The Maurice Sendak, who died yesterday at the age of 83. That is, I think of him as a children’s author. He was also an illustrator, producer, director. I think many of us have a favorite Sendak memory or moment. Many years ago as a branch library manager in a small community, I remember discussing how some of Sendak’s were challenged. At that time In was attacked because Mickey is naked in much of the story. A library user commented that didn’t bother her so much, but as a dietician, it bothered her how unsanitary it was for the little boy to be in cake batter! I am still so amused by that early lesson that different people object to different things in books, but that doesn’t mean they should be challenged.community mourns the passing of the well-known and well-loved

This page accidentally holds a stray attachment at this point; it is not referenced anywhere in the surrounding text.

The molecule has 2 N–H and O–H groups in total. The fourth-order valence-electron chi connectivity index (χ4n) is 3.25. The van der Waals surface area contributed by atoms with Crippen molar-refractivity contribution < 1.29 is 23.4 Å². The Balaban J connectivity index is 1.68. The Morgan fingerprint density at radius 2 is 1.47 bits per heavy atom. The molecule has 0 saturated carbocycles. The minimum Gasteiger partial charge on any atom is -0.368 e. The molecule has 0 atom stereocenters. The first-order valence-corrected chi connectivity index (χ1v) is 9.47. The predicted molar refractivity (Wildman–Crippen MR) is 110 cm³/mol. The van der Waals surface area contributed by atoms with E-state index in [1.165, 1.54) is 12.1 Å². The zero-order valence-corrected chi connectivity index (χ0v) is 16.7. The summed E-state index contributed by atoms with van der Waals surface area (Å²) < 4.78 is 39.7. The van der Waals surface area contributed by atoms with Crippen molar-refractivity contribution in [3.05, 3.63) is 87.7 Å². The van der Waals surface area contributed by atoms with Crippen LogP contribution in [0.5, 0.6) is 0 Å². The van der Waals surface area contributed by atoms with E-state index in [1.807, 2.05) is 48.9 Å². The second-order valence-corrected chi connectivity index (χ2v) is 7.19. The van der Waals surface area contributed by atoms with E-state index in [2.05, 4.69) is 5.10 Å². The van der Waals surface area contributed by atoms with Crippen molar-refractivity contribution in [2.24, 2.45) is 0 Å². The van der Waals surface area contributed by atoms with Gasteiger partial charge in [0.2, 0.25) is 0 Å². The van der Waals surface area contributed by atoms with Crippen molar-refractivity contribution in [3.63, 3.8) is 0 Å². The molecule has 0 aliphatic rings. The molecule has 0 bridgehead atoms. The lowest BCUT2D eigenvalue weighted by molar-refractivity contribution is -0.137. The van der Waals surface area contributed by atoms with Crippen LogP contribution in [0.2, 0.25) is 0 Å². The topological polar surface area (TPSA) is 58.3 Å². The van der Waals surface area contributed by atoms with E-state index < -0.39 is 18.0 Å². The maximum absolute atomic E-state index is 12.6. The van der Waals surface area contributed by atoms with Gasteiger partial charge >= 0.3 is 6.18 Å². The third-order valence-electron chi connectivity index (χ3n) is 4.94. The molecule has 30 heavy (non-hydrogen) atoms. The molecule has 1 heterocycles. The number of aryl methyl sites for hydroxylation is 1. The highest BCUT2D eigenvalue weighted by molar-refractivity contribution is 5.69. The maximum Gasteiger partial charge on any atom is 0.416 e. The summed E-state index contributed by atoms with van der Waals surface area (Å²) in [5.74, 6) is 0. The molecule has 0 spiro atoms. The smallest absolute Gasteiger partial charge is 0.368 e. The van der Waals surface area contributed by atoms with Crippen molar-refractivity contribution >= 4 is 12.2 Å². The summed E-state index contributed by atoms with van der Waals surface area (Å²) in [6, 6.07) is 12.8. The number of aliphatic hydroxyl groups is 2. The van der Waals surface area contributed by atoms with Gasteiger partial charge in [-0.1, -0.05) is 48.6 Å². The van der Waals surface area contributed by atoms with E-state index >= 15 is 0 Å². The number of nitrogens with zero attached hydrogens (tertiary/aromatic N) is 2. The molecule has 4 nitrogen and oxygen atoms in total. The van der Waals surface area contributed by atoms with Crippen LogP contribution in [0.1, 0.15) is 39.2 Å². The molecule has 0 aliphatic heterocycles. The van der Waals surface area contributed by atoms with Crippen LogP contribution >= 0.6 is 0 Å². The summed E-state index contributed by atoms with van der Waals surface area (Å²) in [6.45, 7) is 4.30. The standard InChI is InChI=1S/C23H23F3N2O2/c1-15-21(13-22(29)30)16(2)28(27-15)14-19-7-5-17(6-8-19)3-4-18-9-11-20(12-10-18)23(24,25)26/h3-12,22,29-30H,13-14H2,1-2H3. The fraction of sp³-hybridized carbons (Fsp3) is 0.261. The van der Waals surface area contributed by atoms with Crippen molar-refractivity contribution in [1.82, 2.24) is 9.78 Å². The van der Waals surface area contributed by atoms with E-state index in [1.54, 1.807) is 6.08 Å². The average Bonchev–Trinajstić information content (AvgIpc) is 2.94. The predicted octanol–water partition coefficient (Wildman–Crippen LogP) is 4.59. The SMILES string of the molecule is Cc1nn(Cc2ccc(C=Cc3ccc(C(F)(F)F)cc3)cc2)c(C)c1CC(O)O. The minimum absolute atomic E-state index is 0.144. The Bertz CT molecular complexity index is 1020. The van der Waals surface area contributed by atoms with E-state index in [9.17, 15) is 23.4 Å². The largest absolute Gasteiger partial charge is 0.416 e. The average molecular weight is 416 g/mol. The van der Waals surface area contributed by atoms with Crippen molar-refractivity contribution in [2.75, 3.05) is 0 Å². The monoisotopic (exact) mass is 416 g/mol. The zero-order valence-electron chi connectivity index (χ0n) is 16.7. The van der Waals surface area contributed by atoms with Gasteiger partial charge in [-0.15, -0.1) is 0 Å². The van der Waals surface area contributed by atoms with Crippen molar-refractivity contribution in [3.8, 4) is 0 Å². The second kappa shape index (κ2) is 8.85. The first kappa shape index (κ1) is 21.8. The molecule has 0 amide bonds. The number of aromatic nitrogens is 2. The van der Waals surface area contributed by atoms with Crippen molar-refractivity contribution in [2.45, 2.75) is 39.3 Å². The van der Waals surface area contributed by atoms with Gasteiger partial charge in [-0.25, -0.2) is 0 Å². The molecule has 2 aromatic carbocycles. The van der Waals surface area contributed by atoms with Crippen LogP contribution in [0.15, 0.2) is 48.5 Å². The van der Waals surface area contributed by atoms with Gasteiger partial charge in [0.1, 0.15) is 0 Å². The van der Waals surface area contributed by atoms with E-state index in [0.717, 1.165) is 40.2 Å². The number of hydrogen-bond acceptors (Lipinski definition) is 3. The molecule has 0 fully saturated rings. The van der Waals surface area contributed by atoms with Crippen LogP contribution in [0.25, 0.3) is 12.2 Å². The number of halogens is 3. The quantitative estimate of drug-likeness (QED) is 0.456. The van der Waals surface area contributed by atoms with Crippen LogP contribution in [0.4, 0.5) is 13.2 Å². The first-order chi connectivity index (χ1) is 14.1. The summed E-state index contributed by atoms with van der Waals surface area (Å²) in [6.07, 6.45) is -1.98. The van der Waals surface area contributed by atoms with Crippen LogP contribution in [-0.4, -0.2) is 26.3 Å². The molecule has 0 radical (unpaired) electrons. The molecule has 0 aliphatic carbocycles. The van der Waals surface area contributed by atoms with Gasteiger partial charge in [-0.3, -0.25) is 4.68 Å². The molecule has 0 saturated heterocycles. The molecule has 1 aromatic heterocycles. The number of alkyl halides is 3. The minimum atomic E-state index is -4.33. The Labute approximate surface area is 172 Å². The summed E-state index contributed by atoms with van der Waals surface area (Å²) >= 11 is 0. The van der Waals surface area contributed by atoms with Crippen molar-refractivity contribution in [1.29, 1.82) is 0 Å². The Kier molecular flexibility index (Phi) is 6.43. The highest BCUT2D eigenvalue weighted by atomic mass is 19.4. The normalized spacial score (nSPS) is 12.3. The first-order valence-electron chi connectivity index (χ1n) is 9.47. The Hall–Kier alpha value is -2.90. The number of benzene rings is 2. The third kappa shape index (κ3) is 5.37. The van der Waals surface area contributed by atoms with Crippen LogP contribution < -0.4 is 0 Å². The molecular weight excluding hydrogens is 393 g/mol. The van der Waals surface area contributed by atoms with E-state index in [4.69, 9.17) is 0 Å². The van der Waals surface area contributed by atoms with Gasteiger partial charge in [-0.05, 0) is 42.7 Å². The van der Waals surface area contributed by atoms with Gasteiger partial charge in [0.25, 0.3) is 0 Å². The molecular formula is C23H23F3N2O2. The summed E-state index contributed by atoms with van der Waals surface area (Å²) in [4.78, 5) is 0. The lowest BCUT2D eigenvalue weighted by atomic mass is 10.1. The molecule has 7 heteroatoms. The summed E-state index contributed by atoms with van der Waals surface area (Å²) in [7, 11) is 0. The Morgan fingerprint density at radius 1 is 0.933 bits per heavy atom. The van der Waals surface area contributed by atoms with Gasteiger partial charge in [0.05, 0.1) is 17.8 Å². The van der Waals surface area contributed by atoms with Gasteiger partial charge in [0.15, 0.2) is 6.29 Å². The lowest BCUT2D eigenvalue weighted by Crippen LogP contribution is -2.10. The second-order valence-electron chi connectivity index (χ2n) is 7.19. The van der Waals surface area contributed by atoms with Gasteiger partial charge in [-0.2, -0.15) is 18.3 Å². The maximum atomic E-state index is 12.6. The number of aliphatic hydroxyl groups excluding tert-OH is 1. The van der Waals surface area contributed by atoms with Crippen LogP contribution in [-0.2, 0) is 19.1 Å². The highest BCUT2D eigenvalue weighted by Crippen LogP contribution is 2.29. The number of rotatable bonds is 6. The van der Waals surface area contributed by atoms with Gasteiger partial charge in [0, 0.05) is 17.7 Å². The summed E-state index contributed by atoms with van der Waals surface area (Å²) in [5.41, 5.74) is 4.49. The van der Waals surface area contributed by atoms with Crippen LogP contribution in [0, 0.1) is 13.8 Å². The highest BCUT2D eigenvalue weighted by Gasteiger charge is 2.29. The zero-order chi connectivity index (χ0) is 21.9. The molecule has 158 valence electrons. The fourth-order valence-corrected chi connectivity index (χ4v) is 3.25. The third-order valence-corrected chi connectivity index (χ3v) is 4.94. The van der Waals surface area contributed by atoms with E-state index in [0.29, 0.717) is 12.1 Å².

I have a hard time choosing my “favorite” Sendak work; I love so many of them. I wonder ifare having special Sendak celebrations—this seems like a great opportunity for people to discuss his works, watch clips of movies and , discuss his writing and illustrations, as well as the “philosophy” and messages of his works. I think it would be fun for people to share how they came to love books or their library, through their connection to Sendak’s books. Not to mention, you could discuss the controversy surrounding some of his books.
Personally, I love how so many of his stories end with everything turning out all right. In , who always says “I don’t care” learns indeed, to care. There’s a lesson there for all of us, I think: the world, whether the world of a child or an adult, can be scary, messy, complicated, but so often, things do turn out all right., Max’s supper is still hot when he gets home. In In the Night Kitchen, Mickey floats back into his own bed. And
Thank you for your stories, Mr. Sendak.
- The World Of Maurice Sendak (Harper Collins/Pinterest)
- Maurice Sendak Scared Children Because He Loved Them (The Atlantic)
- Fresh Air Remembers Author Maurice Sendak (NPR)
- Maurice Sendak (Wikipedia)